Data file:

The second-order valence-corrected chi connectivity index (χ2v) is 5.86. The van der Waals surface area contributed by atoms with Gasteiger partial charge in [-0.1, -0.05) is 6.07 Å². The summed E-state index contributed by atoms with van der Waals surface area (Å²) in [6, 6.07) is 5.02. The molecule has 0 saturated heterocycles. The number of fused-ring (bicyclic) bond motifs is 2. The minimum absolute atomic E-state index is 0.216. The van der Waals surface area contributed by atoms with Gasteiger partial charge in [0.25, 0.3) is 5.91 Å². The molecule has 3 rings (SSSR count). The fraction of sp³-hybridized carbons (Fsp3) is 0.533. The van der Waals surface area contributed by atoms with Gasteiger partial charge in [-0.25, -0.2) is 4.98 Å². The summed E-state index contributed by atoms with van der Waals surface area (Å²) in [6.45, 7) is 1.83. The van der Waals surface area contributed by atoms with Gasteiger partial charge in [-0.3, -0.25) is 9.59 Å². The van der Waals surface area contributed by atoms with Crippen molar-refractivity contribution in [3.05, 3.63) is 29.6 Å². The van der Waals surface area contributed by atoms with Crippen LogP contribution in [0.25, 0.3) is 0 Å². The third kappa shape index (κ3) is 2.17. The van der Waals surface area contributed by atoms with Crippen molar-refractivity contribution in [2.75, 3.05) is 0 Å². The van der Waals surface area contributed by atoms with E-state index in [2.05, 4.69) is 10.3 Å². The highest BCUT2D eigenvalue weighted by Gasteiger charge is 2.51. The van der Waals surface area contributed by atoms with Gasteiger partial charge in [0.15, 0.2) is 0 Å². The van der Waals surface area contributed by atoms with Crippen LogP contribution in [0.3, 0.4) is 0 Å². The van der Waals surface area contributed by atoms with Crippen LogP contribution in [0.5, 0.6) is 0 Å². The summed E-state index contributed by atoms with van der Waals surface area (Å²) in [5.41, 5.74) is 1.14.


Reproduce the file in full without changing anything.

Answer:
The second-order valence-corrected chi connectivity index (χ2v) is 5.86. The van der Waals surface area contributed by atoms with Gasteiger partial charge in [-0.1, -0.05) is 6.07 Å². The summed E-state index contributed by atoms with van der Waals surface area (Å²) in [6, 6.07) is 5.02. The molecule has 0 saturated heterocycles. The number of fused-ring (bicyclic) bond motifs is 2. The minimum absolute atomic E-state index is 0.216. The van der Waals surface area contributed by atoms with Gasteiger partial charge in [0.25, 0.3) is 5.91 Å². The molecule has 3 rings (SSSR count). The fraction of sp³-hybridized carbons (Fsp3) is 0.533. The van der Waals surface area contributed by atoms with Gasteiger partial charge in [-0.25, -0.2) is 4.98 Å². The summed E-state index contributed by atoms with van der Waals surface area (Å²) in [6.45, 7) is 1.83. The van der Waals surface area contributed by atoms with Gasteiger partial charge in [-0.3, -0.25) is 9.59 Å². The van der Waals surface area contributed by atoms with Crippen molar-refractivity contribution in [3.05, 3.63) is 29.6 Å². The van der Waals surface area contributed by atoms with Crippen LogP contribution in [0.25, 0.3) is 0 Å². The third kappa shape index (κ3) is 2.17. The van der Waals surface area contributed by atoms with Crippen molar-refractivity contribution in [2.75, 3.05) is 0 Å². The van der Waals surface area contributed by atoms with E-state index in [2.05, 4.69) is 10.3 Å². The highest BCUT2D eigenvalue weighted by Gasteiger charge is 2.51. The van der Waals surface area contributed by atoms with Gasteiger partial charge in [0.15, 0.2) is 0 Å². The van der Waals surface area contributed by atoms with Crippen LogP contribution in [0.3, 0.4) is 0 Å². The van der Waals surface area contributed by atoms with Crippen LogP contribution in [0.5, 0.6) is 0 Å². The summed E-state index contributed by atoms with van der Waals surface area (Å²) in [5.41, 5.74) is 1.14.